2020

  • Dear UN Global Compact Participant,

    Welcome to the Decade of Action: As we enter into 2020, allow me to share with you some reflections about my fears, hopes and great expectations for an important year — at the threshold of a critically important new decade that UN Secretary-General António Guterres has named the “Decade of Action".

    I fear that we are running out of time: At the startline for the Decade of Action, the world is falling badly behind in the race to avert the climate crisis. 2019 was the hottest year on record, concluding the hottest decade on record. And the trend is set to continue. In November 2019, 11,000 climate scientists sounded the alarm, saying the Earth is “clearly and unequivocally” facing a climate emergency and warning that we are running out of time to reverse the trend. 

    We are all impacted by climate change. Heatwaves, wildfires, storms, droughts, floods and rising sea levels are threatening the livelihoods and safety of billions of people. For some, survival relies on global leadership and action NOW. In May 2019, the UN Secretary-General visited Tuvalu, a country that, together with other island countries in the Pacific Ocean, faces sea-level rise four times greater than the global average. And yet, despite hard scientific data and living proof, we all left disappointed from COP 25 in Madrid and its urgent call to Governments to transition away from dependence on fossil fuels. In fact, rather than falling, CO2 emissions continue to rise.

  • Dear UN Global Compact Participant,

    Welcome to the Decade of Action: As we enter into 2020, allow me to share with you some reflections about my fears, hopes and great expectations for an important year — at the threshold of a critically important new decade that UN Secretary-General António Guterres has named the “Decade of Action.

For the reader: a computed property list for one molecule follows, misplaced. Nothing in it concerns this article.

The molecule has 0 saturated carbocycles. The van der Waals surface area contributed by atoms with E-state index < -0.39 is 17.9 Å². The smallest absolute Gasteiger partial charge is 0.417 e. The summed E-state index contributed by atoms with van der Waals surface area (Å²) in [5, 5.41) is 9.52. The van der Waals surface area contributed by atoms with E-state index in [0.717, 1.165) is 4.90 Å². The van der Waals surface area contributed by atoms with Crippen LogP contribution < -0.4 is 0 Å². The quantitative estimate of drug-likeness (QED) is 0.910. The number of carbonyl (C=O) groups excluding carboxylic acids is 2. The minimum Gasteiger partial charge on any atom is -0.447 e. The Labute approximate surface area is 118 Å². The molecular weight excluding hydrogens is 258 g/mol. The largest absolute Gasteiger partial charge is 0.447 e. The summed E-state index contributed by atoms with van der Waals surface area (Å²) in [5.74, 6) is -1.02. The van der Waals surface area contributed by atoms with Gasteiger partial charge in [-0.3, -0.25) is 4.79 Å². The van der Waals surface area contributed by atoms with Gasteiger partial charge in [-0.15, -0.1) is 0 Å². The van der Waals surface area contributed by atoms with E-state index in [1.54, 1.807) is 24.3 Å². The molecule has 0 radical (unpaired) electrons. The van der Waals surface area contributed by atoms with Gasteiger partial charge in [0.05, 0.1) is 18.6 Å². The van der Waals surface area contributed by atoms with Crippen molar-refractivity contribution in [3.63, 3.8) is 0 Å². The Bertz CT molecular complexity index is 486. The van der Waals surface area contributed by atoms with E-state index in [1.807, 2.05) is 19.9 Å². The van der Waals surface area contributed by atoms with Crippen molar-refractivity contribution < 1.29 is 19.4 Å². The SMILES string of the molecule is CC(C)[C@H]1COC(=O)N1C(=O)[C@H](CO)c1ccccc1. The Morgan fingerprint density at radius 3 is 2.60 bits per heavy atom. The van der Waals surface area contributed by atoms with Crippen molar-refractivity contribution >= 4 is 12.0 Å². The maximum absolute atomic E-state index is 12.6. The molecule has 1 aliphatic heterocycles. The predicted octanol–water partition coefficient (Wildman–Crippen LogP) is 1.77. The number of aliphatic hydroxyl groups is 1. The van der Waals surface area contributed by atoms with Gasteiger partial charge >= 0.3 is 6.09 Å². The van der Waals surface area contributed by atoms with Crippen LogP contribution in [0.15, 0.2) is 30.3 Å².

I fear that we are running out of time: At the startline for the Decade of Action, the world is falling badly behind in the race to avert the climate crisis. 2019 was the hottest year on record, concluding the hottest decade on record. And the trend is set to continue. In November 2019, 11,000 climate scientists sounded the alarm, saying the Earth is “clearly and unequivocally” facing a climate emergency and warning that we are running out of time to reverse the trend. 

    We are all impacted by climate change. Heatwaves, wildfires, storms, droughts, floods and rising sea levels are threatening the livelihoods and safety of billions of people. For some, survival relies on global leadership and action NOW. In May 2019, the UN Secretary-General visited Tuvalu, a country that, together with other island countries in the Pacific Ocean, faces sea-level rise four times greater than the global average. And yet, despite hard scientific data and living proof, we all left disappointed from COP 25 in Madrid and its urgent call to Governments to transition away from dependence on fossil fuels. In fact, rather than falling, CO2 emissions continue to rise.

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